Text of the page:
Founders Day Ball Celebrates AU, American History
Few universities can count themselves part of US history in the way American University can. Chartered by Congress in 1893, AU counted its 120th anniversary last weekend – marking the event with a night to remember at its annual Founders Day Ball.
University Center coordinator of programming initiatives Katie Junot helped organize the year’s marquee moment alongside AU’s Student Government and Graduate Leadership Council, continuing a tradition of Founders Day celebrations dating back to 1931, when students first staged a pageant to honor the university’s intellectual architects.
While Founders Day events had seen a decline in interest over recent years, this year’s ball had overwhelming interest and anticipation across campus. The university issued 1200 free tickets – all of which sold out as soon as they were released.
“We were expecting excitement around ticketing, but we weren’t expecting the people waiting two and three hours in line for Founders Day tickets,” Junot explained. “This is the biggest Founders Day in recent history… In the past couple years, students have taken a bigger interest in it, both undergrad and graduate students alike. We’re really [thrilled] that students are excited about it.”
One particular draw for students this year was the ball’s equally fitting and impressive venue: the National Museum of American History. The museum featured a live band and catered food spread near the covered wagon on its first floor as well as a DJ, dance floor, and deserts in front of the second floor’s Star Spangled Banner. Students could also explore the museum’s many exhibits, which remained open for the evening.
“It’s great that we have that opportunity to be able to come here, be just ten minutes away from our school, and have an event like this,” said College of Arts & Sciences sophomore Megan Kenny. “The Founders Day Ball is a big tradition. To be a part of it really makes you feel like a part of the community here.”
From the tuxedo and gown-clad students to the music and lighting, the ball’s atmosphere was that of the many famous Washington, DC, events, according to Junot.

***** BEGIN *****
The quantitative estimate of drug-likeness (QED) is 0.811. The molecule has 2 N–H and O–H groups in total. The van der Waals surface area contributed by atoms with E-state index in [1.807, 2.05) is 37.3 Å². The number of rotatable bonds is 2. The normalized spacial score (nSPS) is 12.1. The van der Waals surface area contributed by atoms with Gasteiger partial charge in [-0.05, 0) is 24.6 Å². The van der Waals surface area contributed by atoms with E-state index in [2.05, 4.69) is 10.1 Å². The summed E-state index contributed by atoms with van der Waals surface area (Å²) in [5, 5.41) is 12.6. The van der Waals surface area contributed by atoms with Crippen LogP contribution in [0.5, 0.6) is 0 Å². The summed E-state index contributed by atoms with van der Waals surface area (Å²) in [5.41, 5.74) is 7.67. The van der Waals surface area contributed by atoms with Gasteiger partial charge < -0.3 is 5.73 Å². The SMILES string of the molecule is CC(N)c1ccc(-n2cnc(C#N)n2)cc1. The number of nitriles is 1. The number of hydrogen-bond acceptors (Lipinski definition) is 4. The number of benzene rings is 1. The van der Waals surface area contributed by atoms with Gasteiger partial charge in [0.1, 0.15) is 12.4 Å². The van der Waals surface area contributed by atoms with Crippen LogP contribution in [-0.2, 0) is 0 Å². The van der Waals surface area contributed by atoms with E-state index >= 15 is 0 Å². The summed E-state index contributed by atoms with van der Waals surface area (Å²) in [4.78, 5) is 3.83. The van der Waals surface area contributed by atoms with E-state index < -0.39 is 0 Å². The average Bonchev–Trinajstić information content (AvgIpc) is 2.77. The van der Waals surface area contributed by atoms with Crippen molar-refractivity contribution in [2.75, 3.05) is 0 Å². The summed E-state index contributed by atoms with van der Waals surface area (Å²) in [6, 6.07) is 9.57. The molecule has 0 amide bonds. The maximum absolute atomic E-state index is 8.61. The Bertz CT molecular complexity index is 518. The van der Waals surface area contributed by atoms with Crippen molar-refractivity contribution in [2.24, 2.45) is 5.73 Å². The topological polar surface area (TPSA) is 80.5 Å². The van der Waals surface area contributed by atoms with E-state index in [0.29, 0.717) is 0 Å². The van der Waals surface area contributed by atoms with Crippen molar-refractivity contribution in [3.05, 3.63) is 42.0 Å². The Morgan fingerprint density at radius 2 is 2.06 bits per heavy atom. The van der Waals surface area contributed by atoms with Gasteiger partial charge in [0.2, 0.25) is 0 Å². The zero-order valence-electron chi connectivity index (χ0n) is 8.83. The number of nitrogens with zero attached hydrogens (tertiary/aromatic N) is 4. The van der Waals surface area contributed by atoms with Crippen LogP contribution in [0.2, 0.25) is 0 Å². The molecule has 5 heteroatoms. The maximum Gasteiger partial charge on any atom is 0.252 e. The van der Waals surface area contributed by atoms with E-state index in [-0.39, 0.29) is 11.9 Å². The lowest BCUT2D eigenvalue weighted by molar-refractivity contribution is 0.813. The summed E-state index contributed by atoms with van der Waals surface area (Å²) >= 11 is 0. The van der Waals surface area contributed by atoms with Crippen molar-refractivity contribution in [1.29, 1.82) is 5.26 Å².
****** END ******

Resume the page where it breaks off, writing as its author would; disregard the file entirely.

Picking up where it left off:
“With the election this year, people are in that celebratory mood with the inauguration balls,” she said. “Maybe they wanted to go to an inauguration ball and didn’t have a chance to. This is almost to that level.”
Student Government leaders as well as university president Dr. Neil Kerwin made remarks before the night’s dancing began. Dr. Kerwin spoke on AU’s legacy as it commemorates its 120th year.
“In the past one hundred and twenty years, young men and women like you, the faculty, and staff have created one of the great national universities in America,” he told the crowd of students. “I cannot imagine what the founders would have thought if they could have been here with us tonight. I know one of the things they would have thought is ‘what a remarkable undergraduate and graduate student body this university has assembled.’”
Student Government president and School of Public Affairs senior Emily Yu enjoyed the evening, noting that the location and occasion spoke to AU’s deep connections both to the city and the nation’s political center.
“I know last year we did it at the Library of Congress, since we were chartered by Congress. I think it was even cooler to do it at the American History Museum,” she said. “So many students are embedded downtown. We’re always down here, but we never get to celebrate AU down here. We’re always doing internships or on class fieldtrips. I think this really pulls it all back together for us.”
So, while the event marked a milestone for the university, it also celebrated the history of AU in the context of a nation and capital that it continues to engage.